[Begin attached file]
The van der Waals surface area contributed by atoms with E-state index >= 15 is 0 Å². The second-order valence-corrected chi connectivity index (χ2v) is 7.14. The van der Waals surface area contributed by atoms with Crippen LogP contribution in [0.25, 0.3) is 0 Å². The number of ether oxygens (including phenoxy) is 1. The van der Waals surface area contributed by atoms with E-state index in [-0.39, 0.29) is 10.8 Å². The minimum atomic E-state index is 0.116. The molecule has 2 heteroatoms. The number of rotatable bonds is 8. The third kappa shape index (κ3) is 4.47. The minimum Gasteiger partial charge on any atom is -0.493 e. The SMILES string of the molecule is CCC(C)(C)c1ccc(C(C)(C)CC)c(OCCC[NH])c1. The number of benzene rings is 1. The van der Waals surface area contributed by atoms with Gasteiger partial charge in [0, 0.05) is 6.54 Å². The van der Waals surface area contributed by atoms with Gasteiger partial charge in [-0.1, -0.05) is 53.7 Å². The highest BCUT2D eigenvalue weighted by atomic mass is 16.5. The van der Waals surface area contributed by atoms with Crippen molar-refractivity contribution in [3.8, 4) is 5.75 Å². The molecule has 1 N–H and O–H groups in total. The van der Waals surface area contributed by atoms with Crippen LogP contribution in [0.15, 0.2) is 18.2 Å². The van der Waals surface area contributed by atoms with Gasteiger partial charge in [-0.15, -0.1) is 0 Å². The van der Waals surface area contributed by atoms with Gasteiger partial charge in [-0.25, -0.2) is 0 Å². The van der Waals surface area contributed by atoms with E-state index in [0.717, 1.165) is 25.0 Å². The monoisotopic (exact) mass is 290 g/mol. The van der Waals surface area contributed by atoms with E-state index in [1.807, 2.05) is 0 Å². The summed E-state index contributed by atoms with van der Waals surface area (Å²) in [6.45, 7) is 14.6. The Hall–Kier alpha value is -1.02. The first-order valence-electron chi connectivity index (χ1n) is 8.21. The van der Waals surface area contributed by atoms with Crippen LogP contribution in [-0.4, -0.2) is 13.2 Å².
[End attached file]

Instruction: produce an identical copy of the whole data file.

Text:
The van der Waals surface area contributed by atoms with E-state index >= 15 is 0 Å². The second-order valence-corrected chi connectivity index (χ2v) is 7.14. The van der Waals surface area contributed by atoms with Crippen LogP contribution in [0.25, 0.3) is 0 Å². The number of ether oxygens (including phenoxy) is 1. The van der Waals surface area contributed by atoms with E-state index in [-0.39, 0.29) is 10.8 Å². The minimum atomic E-state index is 0.116. The molecule has 2 heteroatoms. The number of rotatable bonds is 8. The third kappa shape index (κ3) is 4.47. The minimum Gasteiger partial charge on any atom is -0.493 e. The SMILES string of the molecule is CCC(C)(C)c1ccc(C(C)(C)CC)c(OCCC[NH])c1. The number of benzene rings is 1. The van der Waals surface area contributed by atoms with Gasteiger partial charge in [0, 0.05) is 6.54 Å². The van der Waals surface area contributed by atoms with Gasteiger partial charge in [-0.1, -0.05) is 53.7 Å². The highest BCUT2D eigenvalue weighted by atomic mass is 16.5. The van der Waals surface area contributed by atoms with Crippen molar-refractivity contribution in [3.8, 4) is 5.75 Å². The molecule has 1 N–H and O–H groups in total. The van der Waals surface area contributed by atoms with Crippen LogP contribution in [0.15, 0.2) is 18.2 Å². The van der Waals surface area contributed by atoms with Gasteiger partial charge in [-0.15, -0.1) is 0 Å². The van der Waals surface area contributed by atoms with Gasteiger partial charge in [-0.25, -0.2) is 0 Å². The van der Waals surface area contributed by atoms with E-state index in [0.717, 1.165) is 25.0 Å². The monoisotopic (exact) mass is 290 g/mol. The van der Waals surface area contributed by atoms with E-state index in [1.807, 2.05) is 0 Å². The summed E-state index contributed by atoms with van der Waals surface area (Å²) in [6.45, 7) is 14.6. The Hall–Kier alpha value is -1.02. The first-order valence-electron chi connectivity index (χ1n) is 8.21. The van der Waals surface area contributed by atoms with Crippen LogP contribution in [-0.4, -0.2) is 13.2 Å².